Inside musical theater: What it’s like to learn that music

  • Posted: Wednesday, May 7, 2014 1:27 p.m.
Aiken Standard File Photo
Madison Anderson, right, sings, as Ella Morton, from left, Katte Noel and Jaya Jenkins listen on during Aiken Community Playhouse’s Youth Wing’s preview of its past musical “The Pajama Game.”
Aiken Standard File Photo Madison Anderson, right, sings, as Ella Morton, from left, Katte Noel and Jaya Jenkins listen on during Aiken Community Playhouse’s Youth Wing’s preview of its past musical “The Pajama Game.”

Editor's note: This is the second in a three-part series exploring different roles of musical theater. Next week will focus on learning and teaching choreography.

A song can soften your heart, make you tap your feet or chill your spine.

When you sit down to a musical, the energy radiating from the show rises you to a whole other level.

“The music in the musical is narrating the story,” said Steven McKinney, area teacher and music director.

Before this can effectively happen, the music must be created and learned.

Musical theater actors learn how to sing through private lessons, through formal education or through working on the performances themselves.

High school sophomore Loughlin Anderson will admit, “I'm not the strongest singer or dancer.”

He has been acting for four years – half of those include performing in musicals.

Anderson has been cast in Aiken Community Playhouse musicals like “The Pajama Game” and “Hairspray.”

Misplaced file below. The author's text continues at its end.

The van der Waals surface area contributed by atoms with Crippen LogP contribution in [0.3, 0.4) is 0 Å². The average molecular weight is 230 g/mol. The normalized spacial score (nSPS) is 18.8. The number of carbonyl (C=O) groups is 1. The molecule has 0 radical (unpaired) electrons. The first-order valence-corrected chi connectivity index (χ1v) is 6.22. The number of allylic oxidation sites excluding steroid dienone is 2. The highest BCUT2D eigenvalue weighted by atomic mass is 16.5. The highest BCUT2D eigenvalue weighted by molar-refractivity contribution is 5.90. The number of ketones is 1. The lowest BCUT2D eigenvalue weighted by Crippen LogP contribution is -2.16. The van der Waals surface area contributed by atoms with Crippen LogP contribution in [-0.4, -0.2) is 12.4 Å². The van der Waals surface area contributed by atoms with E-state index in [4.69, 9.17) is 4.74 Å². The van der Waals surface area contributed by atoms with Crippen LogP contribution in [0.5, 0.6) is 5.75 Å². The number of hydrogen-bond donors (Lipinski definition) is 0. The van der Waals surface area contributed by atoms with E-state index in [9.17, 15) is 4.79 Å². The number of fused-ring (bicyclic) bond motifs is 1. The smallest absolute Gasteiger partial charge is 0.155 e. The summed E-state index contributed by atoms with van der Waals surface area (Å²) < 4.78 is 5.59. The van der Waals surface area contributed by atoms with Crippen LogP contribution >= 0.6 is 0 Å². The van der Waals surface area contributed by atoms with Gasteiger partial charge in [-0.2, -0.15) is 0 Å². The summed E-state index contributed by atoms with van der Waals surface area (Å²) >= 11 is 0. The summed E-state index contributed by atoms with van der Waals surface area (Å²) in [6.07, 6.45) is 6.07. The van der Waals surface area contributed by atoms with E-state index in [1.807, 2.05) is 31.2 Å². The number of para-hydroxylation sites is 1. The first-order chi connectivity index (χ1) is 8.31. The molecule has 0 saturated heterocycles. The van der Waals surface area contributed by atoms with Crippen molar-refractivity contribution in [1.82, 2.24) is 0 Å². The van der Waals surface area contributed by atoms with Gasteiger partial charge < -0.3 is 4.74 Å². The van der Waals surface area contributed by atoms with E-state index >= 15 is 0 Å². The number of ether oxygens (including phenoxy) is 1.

He studies with area voice teacher Diane Haslam.

“Musicals and dramas are so different, so they are kind of hard to compare,” Anderson said. “I think I enjoy musicals more because of the higher energy, but they are both very fun.”

Juanita Palmer, USC Aiken's Etherredge Center house manager and publicity coordinator, has worked on more than 100 productions.

At least 12 of those have been musicals.

She has studied music from the time she was a small child, through her student days at USCA.

She was 6 when she performed in her first musical.

“Taking music classes gave me a foundation to work from the beginning of the rehearsal process for a musical, from reading sheet music to understanding why a composer has specific dynamics or key changes written into a score,” Palmer said. “All musical elements come together to paint a magnificent picture and tell a great story visually and musically for the audience, or in musical theater terms ‘inducing pathos.'”

Palmer has been in shows at the Playhouse, at USCA and at theaters in Hilton Head and Beaufort.

McKinney began forming his musical skills as a third grader studying the piano.

He continued his studies at Lander College and then USC where he received degrees in music education.

McKinney has been teaching in the Edgefield County school district for 31 years.

He now teaches fine arts at Strom Thurmond High School.

McKinney has been teaching in the same school district for 31 years.

Throughout his career, this music director has worked on more than 80 musicals, be them at Strom Thurmond or at the Playhouse.